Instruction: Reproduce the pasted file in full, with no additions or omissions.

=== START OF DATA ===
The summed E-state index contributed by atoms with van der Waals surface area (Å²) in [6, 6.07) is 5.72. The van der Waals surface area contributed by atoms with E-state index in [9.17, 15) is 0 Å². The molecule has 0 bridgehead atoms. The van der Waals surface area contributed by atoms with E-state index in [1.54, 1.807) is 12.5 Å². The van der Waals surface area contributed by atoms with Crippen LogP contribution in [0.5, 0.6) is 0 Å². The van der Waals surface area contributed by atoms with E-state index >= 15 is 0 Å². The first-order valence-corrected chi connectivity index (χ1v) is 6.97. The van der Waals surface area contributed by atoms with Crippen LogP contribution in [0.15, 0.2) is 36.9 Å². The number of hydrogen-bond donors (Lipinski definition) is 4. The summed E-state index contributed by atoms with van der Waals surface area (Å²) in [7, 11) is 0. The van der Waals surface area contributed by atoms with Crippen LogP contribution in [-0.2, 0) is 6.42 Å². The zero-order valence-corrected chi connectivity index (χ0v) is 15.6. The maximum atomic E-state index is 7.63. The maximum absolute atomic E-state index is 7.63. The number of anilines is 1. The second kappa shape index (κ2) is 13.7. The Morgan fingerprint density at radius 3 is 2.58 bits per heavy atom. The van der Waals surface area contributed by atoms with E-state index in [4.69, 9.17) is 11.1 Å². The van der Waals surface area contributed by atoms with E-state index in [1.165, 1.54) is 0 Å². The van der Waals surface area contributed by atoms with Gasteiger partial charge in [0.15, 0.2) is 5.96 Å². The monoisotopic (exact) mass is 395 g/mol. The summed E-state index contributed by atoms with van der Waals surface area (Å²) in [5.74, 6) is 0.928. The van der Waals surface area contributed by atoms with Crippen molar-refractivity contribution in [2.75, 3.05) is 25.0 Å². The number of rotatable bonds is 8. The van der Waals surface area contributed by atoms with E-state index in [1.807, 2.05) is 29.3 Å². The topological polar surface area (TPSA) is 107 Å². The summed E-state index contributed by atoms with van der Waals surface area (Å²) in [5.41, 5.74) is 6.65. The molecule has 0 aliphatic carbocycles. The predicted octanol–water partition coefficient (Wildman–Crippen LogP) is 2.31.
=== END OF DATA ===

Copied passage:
The summed E-state index contributed by atoms with van der Waals surface area (Å²) in [6, 6.07) is 5.72. The van der Waals surface area contributed by atoms with E-state index in [9.17, 15) is 0 Å². The molecule has 0 bridgehead atoms. The van der Waals surface area contributed by atoms with E-state index in [1.54, 1.807) is 12.5 Å². The van der Waals surface area contributed by atoms with Crippen LogP contribution in [0.5, 0.6) is 0 Å². The van der Waals surface area contributed by atoms with E-state index >= 15 is 0 Å². The first-order valence-corrected chi connectivity index (χ1v) is 6.97. The van der Waals surface area contributed by atoms with Crippen LogP contribution in [0.15, 0.2) is 36.9 Å². The number of hydrogen-bond donors (Lipinski definition) is 4. The summed E-state index contributed by atoms with van der Waals surface area (Å²) in [7, 11) is 0. The van der Waals surface area contributed by atoms with Crippen LogP contribution in [-0.2, 0) is 6.42 Å². The zero-order valence-corrected chi connectivity index (χ0v) is 15.6. The maximum atomic E-state index is 7.63. The maximum absolute atomic E-state index is 7.63. The number of anilines is 1. The second kappa shape index (κ2) is 13.7. The Morgan fingerprint density at radius 3 is 2.58 bits per heavy atom. The van der Waals surface area contributed by atoms with E-state index in [4.69, 9.17) is 11.1 Å². The van der Waals surface area contributed by atoms with E-state index in [1.165, 1.54) is 0 Å². The van der Waals surface area contributed by atoms with Gasteiger partial charge in [0.15, 0.2) is 5.96 Å². The monoisotopic (exact) mass is 395 g/mol. The summed E-state index contributed by atoms with van der Waals surface area (Å²) in [5.74, 6) is 0.928. The van der Waals surface area contributed by atoms with Crippen molar-refractivity contribution in [2.75, 3.05) is 25.0 Å². The number of rotatable bonds is 8. The van der Waals surface area contributed by atoms with E-state index in [1.807, 2.05) is 29.3 Å². The topological polar surface area (TPSA) is 107 Å². The summed E-state index contributed by atoms with van der Waals surface area (Å²) in [5.41, 5.74) is 6.65. The molecule has 0 aliphatic carbocycles. The predicted octanol–water partition coefficient (Wildman–Crippen LogP) is 2.31.